JACKSONVILLE, Fla. — Each week, Colts.com readers can submit their questions to have a chance of them being answered in our Mailbag series.
Missed out on the party this week? Not a problem — you can submit your question(s) for next time by clicking here.
Let's jump right into this week's questions:
Sebastian L. (South Jordan, Utah): "hey andrew, love your weekly responses . I know a lot of people are against brissett on being "our guy " , but i believe the injuries and lack of depth in the receiving core has hurt the offense dramatically(what do you think). How do you believe we attack the upcoming draft ??? do you think we take a quarterback??? personally i don't think we don't have a high enough pick to take a quarterback, but i would like to take a wr to play alongside ty. we just aren't the same offense without ty. (side not do you see any potential marquee wr free agents this upcoming offseason??? I potentially see amari cooper, i think the cowboys won't have enough cap space to resign both Dak and Cooper. I think he would a perfect receiver for us). thanks for taking time to read the message happy holidays!!!!!!!!!!!"
Walker: Hey Sebastian, thanks so much for reading, and for your questions. I don't think there's any question that the injuries affected the Colts' offense this season, especially from a pass-catcher standpoint, where Eric Ebron, Devin Funchess, Chester Rogers and Parris Campbell all eventually go on injured reserve, and then T.Y. Hilton has missed a good chunk of the year with a couple different injuries. But the Colts certainly aren't unique when it comes to dealing with a rash of injuries at certain key spots, and other offensive areas — including the offensive line and running back — have really been about as healthy and productive as they can be all season long for Indy. So, to me, I tend to agree with you that the focus in the upcoming draft, particularly early, should probably be on stockpiling serious offensive weapons both at the wide receiver and tight end positions. Build that depth and then let everybody returning this offseason force the coaching staff into some really hard decisions by the time final cuts roll around in August. And, yeah, at this point, other than Amari Cooper and A.J. Green, I don't really see any "marquee" free agents out there at the wide receiver position heading into the offseason.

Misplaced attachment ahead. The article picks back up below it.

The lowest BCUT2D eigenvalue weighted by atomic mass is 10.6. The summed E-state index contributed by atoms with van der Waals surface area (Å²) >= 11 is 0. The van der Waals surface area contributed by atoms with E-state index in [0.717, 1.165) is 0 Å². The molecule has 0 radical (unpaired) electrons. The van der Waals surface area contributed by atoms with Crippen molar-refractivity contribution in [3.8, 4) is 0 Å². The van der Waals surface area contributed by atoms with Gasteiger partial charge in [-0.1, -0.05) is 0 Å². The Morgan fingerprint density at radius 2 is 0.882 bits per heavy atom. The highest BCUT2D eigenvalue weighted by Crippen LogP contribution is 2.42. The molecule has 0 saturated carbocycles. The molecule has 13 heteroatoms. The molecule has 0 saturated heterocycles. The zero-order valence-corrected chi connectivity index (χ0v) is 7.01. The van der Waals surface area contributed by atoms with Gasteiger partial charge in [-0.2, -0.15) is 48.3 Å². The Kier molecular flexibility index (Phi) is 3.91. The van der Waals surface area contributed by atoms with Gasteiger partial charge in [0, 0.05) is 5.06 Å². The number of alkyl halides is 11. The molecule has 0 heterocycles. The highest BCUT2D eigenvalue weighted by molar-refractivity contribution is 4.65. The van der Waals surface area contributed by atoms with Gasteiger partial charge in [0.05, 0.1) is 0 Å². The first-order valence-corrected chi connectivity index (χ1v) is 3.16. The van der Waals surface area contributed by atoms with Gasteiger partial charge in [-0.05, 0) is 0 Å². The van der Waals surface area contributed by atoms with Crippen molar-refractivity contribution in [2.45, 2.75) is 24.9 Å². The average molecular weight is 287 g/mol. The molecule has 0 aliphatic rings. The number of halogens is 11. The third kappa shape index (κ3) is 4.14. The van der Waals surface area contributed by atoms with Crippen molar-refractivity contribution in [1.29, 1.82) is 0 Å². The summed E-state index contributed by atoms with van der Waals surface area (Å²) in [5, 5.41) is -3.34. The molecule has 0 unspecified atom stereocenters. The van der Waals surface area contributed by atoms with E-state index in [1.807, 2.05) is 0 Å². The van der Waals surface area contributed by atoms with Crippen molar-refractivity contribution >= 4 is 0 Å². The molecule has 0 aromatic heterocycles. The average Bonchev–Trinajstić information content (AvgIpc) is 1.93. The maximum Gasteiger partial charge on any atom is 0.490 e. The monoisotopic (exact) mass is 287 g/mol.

William M. (Beaumont, Calif.): "I've been a Colts fan for a very long time and with all due respect to JB who had a great start this year just isn't quite there yet, that being said is there any chance of Andrew Luck will come back and assume his role as QB in 2020 ? And do you think the Colts would have made the Playoffs in 2019 if Luck had remained as QB?"
Walker: I totally get the Andrew Luck-related questions from a fan perspective. I really do. But from an organizational perspective, I can tell you that from the moment Luck said he was stepping away, the team just had to respectfully move on. As much as the Colts love Luck, they had no choice but to accept his decision and then immediately re-adjust their short- and long-term team plans without him involved whatsoever.
Aarav D. (Millstone, N.J.): "If we draft a kicker in the draft, who would it be and why"